The NHS Long Term Plan and the Interim NHS People Plan both tacitly recognise that in order to provide the care that befits a world-class 21st century healthcare system, more staff are necessary.
Despite this, the King’s Fund highlight that, with no clear workforce strategy since 2003, the NHS is in the midst of a ‘deepening workforce crisis’. Across mental health, community services and NHS hospitals, there is a reported workforce gap of more than 100,000 FTE staff. This is a consequence of both recruitment and retention challenges.
These shortages are likely to widen. In the wake of Britain’s decision to leave the EU, and subsequently the onset of the COVID-19 pandemic, it has been reported that international recruitment of healthcare professionals has been drastically reduced, impacting the ability of the NHS to meet recruitment targets and staff services effectively and safely.
At a national level, it is clear that workforce plans will need to be revisited and innovative recruitment and retention approaches developed. For example, NHS England offers a retention support programme to help trusts improve their turnover rates, which, since its inception in 2017, has helped reduce nursing staff turnover rates from 12.5% to 11.9%, and mental health clinical staff turnover rates from 14.3% to 13.4%.
At a local level, many NHS Trusts are implementing a range of novel approaches to address recruitment and retention challenges. This has included the introduction of ‘instant job offers’ – whereby it is possible to apply, be interviewed and receive an offer all in one day – and new roles such as healthcare support workers and trainee nursing associates. It will be crucial that initiatives like these are continued and supported in the future.
The COVID-19 effect
Central to the recruitment and retention issue are fundamental questions around risk and reward, which have only been exacerbated through the pandemic.
Public attitudes towards the NHS and its staff were already positive before COVID-19. Nurses and doctors are consistently among the most trusted professions and the NHS is routinely cited as the thing that makes people proudest to be British.
The outbreak of COVID-19 has only boosted the public’s positive attitude towards NHS staff, with frequent public displays of gratitude both in person and online, particularly via social media.
However, so far this has not been matched by any material recognition. Indeed, in some instances the opposite appears to be the case – a recent letter from Care Minister Helen Whately appeared to row back on Government pledges to pay student nurses for their vital work during the pandemic, stating that: “Student nurses in training are supernumerary and are not deemed to be providing a service. They are required to undertake 2,300 hours of clinical practice to learn skills necessary for entry to the workforce. Whilst they may be performing limited clinical duties, this is under close supervision and they are not being paid to staff hospitals.”
Following significant public backlash, the government clarified its position and confirmed that student nurses will in fact be paid until their NHS frontline contract ends.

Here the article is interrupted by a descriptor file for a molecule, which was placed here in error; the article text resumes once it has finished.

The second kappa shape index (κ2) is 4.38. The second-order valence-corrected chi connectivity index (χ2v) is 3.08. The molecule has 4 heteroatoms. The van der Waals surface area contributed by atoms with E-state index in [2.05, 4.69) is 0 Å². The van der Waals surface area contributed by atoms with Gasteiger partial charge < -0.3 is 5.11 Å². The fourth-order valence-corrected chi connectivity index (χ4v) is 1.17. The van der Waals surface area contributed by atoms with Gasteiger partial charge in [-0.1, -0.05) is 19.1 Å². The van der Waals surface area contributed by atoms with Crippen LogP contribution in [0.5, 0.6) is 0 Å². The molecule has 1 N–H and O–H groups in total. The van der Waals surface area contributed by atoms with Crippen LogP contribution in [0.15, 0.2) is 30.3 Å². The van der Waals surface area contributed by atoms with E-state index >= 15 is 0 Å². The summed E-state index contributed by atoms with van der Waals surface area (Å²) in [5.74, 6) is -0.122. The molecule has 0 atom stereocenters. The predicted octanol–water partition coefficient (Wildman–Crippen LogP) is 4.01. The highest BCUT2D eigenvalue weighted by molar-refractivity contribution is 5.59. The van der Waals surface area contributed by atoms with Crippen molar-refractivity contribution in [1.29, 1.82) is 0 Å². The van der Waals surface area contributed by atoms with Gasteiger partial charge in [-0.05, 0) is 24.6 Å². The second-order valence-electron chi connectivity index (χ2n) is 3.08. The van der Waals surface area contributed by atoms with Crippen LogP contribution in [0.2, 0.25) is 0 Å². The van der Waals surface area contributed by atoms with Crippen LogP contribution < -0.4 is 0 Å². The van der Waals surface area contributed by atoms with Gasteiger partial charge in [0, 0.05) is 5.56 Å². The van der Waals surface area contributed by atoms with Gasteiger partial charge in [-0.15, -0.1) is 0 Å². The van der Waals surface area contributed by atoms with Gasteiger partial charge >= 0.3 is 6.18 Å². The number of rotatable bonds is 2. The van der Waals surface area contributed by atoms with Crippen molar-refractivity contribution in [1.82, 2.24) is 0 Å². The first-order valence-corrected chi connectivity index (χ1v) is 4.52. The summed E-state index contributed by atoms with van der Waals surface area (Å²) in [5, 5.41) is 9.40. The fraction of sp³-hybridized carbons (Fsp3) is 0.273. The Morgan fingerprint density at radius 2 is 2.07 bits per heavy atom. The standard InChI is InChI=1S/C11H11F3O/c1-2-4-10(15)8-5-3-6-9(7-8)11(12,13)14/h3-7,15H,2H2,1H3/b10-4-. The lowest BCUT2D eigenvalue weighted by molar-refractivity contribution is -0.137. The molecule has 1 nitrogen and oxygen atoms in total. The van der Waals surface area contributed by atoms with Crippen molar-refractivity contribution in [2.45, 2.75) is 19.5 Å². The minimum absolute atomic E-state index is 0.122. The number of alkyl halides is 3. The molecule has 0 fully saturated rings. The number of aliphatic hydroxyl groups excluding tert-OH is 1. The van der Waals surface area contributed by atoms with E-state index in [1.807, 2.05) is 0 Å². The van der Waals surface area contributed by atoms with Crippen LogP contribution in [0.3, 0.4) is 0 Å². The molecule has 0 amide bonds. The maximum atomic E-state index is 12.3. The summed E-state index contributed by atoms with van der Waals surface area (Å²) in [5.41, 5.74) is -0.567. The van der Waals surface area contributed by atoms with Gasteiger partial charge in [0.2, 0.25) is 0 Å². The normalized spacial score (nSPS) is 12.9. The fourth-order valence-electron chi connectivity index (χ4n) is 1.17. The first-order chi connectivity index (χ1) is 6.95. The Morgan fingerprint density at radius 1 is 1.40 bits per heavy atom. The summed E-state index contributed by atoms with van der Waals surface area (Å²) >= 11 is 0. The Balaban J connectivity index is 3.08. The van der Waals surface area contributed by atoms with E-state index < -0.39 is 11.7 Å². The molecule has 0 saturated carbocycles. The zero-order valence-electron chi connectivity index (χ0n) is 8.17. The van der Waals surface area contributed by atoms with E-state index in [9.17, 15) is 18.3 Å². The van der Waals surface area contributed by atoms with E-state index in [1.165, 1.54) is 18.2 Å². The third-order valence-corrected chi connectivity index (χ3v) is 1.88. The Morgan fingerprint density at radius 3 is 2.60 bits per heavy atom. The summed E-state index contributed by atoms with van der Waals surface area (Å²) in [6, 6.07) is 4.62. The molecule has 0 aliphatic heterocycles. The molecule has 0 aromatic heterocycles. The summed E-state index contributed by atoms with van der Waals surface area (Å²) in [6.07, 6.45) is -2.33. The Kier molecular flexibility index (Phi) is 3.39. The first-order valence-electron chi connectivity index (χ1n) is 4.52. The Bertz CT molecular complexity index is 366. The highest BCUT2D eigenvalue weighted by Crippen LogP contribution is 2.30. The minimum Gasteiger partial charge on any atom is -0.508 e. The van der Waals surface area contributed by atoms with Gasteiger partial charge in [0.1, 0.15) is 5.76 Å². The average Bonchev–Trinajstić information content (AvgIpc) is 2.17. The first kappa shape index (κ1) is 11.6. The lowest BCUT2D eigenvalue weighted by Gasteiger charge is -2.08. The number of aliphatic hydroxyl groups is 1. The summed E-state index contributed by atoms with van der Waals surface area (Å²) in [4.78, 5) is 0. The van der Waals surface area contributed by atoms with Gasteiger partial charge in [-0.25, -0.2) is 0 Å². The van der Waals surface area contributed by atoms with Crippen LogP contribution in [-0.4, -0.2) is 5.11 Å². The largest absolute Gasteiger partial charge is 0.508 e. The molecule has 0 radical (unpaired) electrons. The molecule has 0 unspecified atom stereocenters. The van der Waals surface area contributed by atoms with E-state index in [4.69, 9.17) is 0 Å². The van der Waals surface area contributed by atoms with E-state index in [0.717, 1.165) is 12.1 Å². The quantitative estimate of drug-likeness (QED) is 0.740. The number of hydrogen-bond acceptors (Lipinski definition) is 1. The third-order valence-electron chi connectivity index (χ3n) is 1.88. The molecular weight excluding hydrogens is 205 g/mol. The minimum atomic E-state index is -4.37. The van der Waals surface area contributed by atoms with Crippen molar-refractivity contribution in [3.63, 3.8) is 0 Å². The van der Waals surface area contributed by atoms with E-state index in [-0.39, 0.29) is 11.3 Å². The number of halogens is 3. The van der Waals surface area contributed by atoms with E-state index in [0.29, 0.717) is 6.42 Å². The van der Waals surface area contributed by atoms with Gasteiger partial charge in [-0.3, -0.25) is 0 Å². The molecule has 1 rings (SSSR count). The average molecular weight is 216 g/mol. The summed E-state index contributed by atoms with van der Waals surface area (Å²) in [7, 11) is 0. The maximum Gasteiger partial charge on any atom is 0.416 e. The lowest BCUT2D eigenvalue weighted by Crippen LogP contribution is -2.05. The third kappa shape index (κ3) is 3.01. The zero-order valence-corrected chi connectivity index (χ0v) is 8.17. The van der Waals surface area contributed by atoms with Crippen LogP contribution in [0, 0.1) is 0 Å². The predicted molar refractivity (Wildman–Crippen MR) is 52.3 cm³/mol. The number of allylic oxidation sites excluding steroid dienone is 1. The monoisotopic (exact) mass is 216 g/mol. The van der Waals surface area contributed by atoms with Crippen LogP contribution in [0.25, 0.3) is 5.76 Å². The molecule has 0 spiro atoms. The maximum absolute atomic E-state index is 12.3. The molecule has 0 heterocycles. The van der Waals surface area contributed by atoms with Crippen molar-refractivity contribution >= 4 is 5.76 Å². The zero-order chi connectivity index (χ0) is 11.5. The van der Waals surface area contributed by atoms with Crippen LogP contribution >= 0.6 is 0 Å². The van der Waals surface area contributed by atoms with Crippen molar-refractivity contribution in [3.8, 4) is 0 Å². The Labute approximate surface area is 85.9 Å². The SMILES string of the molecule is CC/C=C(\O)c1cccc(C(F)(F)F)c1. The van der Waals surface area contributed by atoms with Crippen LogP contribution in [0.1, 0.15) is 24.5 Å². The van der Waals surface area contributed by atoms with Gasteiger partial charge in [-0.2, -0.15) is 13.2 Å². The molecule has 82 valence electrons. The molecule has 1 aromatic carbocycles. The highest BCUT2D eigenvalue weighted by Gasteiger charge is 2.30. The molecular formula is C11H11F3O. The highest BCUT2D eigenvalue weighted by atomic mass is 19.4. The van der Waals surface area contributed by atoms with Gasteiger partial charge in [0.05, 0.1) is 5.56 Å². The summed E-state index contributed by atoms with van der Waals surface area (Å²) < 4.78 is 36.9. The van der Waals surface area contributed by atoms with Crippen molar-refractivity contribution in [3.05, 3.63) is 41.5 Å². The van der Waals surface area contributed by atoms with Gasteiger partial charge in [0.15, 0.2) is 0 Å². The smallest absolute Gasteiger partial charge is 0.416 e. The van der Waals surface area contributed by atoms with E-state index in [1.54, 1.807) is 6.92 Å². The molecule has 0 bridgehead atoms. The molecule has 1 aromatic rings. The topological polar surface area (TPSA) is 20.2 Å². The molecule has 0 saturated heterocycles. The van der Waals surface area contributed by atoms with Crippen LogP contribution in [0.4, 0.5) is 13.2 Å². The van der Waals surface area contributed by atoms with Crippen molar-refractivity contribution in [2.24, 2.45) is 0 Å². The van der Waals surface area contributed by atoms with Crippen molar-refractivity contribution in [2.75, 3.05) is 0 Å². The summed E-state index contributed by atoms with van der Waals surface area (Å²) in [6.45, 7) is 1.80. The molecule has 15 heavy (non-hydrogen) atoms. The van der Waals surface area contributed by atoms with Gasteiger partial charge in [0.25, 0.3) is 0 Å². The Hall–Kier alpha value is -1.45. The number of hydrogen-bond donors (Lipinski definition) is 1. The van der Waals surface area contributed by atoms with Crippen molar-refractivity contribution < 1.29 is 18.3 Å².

What does meaningful reward look like?
This groundswell in support can also be utilised to help address some of the longstanding recruitment and retention issues; there can be no doubt that now is also the time to consider what meaningful reward looks like for the NHS and its staff. This must include a sensible discussion around how health and social care sector, as a whole, can be strengthened, including by increased funding and more comprehensive staff training and development opportunities.
Questions will also need to be asked by the boards of NHS organisation, as well as by the public, about the value that should be attached to certain roles. The COVID-19 experience has made clear that those roles that have been deemed ‘essential’ during the pandemic are also often those which receive the least financial remuneration. There seems to be a long-standing view that because those working in healthcare tend to have altruistic motivations, there is less need to increase their compensation.
However, we know that there are currently and will continue to be significant recruitment and retention challenges. Without a serious debate matched by action on staff reward and remuneration it is unclear how health and social care services can be appropriately resourced in the future.
Questions for boards
NHS boards clearly have a vital role to play in that debate. As a starting point, we would advise engaging with the following questions:
- What are we doing as a board to demonstrate that we are looking seriously at the strategic importance of reward issues?
- What role do we want reward to play in our approach to keeping talent and succession planning?
- What data do we use to understand the make-up of our whole workforce – not just those we directly employ?
- Where is comparative intelligence about reward and retention considered and with what consequences?
- How do we approach reward in our staff survey and staff engagement activities and what has changed as a result over the last five years?
If you have any questions or comments about this briefing, please call us on 07732 681120 or email email@example.com
 NHS workforce: our position